Are you alarmed yet? How about this: The European Parliament, that institution which even now seeks to expand its powers at the expense of smaller, more decentralized and democratic national governments, is even now considering a resolution aimed at Orthodox Jews, Catholics, Eastern Orthodox and every other faith that restricts its ministry to men. As the church-sponsored Zenit News Agency reported this Tuesday:
“The document, written by Spanish Socialist María Izquierdo Rojo, was approved last October by the Women’s Rights Commission and analyzed subsequently by the Citizens’ Liberties and Rights Commission. Among other things, the document condemns ‘the administrations of religious organizations and the leaders of extremist political movements who promote racial discrimination, xenophobia, fanaticism and the exclusion of women from leading positions in the political and religious hierarchy.’ The report also deplores ‘the interference of the churches and religious communities in the public and political life of the state, in particular when such interference is designed to restrict human rights and fundamental freedoms, for instance, in the sexual or reproductive sphere.’” Robespierre couldn’t have said it any better.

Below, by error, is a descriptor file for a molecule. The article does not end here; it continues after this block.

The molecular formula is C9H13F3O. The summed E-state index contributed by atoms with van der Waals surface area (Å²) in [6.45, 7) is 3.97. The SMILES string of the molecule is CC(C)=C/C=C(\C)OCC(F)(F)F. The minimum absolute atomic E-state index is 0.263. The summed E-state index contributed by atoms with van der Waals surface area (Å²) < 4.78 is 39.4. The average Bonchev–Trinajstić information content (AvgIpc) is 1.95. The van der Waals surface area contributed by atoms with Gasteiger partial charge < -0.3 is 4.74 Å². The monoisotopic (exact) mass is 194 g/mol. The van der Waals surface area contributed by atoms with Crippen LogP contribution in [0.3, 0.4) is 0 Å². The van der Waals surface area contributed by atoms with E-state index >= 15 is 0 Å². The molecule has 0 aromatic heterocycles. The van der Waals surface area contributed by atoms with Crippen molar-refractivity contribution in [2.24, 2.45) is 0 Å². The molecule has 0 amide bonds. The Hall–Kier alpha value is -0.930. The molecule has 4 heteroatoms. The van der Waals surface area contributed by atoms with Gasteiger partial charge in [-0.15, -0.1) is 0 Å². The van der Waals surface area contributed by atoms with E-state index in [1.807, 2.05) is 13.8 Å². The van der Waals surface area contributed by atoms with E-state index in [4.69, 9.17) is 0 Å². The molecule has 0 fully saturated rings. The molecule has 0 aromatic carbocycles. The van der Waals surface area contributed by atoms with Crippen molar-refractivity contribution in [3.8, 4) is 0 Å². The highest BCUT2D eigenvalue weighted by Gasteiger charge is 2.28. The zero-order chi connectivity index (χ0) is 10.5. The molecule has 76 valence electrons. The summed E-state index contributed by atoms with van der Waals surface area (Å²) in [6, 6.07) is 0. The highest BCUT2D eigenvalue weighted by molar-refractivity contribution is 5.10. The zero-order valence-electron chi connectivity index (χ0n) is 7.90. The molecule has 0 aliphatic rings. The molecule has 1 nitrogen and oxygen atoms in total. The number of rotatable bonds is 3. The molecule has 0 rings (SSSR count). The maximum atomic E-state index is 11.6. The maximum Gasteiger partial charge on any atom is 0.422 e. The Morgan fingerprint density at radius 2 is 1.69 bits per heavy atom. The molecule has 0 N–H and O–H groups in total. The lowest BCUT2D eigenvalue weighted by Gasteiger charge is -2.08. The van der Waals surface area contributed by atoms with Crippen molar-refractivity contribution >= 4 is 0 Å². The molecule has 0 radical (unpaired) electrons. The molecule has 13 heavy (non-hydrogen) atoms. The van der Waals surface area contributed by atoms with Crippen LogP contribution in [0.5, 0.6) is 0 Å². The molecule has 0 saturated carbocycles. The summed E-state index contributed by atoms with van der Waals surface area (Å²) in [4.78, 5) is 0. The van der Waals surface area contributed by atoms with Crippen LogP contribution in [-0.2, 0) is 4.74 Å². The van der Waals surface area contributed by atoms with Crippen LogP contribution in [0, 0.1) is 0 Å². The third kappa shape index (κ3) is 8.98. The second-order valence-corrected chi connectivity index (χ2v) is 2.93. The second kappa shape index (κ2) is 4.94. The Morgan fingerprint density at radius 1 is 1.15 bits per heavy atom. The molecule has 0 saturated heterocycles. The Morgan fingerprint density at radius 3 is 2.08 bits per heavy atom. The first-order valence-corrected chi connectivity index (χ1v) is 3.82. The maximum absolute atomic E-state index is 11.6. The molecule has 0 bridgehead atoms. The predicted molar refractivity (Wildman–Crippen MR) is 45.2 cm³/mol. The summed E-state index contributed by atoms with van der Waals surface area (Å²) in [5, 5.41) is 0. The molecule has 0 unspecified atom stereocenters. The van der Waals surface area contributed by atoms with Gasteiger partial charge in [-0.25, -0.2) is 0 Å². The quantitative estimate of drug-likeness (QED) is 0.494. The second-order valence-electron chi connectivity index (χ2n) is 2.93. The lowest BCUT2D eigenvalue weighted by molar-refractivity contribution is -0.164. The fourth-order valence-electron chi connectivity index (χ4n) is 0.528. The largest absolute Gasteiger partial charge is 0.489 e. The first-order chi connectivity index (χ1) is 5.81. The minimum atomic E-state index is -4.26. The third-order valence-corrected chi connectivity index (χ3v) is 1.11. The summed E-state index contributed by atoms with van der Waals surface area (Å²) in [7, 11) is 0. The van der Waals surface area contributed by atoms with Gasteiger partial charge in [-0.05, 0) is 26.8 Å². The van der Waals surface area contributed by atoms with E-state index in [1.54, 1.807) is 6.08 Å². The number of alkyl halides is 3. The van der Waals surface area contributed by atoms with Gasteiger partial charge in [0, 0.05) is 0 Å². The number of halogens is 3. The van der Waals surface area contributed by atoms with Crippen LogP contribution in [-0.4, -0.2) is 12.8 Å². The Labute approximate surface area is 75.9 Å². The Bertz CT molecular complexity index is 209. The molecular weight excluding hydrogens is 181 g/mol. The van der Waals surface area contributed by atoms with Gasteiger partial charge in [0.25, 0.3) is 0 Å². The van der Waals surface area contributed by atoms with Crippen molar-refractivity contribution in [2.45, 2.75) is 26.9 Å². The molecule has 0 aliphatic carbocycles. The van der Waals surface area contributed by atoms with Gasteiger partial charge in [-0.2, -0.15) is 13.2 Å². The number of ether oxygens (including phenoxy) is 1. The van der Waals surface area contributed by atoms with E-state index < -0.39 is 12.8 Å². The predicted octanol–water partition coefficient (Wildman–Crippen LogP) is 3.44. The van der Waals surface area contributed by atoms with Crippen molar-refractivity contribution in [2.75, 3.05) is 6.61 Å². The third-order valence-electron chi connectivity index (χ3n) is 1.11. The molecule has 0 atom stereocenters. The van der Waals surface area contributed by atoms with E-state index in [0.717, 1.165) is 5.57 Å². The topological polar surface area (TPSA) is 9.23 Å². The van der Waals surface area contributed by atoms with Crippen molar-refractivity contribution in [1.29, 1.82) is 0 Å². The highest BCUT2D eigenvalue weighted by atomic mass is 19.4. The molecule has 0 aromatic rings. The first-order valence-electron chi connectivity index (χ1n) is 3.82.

Now, I love Europe—its history, culture, art and heritage have captivated me since childhood, to the neglect of matters American. (It has something to do with growing up in New York, in many ways an island off the coast of the U.S.) I think American public life could learn much from the civic-minded ways of Germans and Swiss, the warmth and wit of Italians, the cinema of France, and so on—not to mention the heroism of so many in Eastern Europe who endured decades of oppression. But reading the machinations of today’s Eurocrats gives me an icy chill that runs to the bone, and makes me profoundly grateful to those rebellious colonists who in 1776 rejected the collectivist temptation, and launched for us a system of our own. It’s worth fighting for.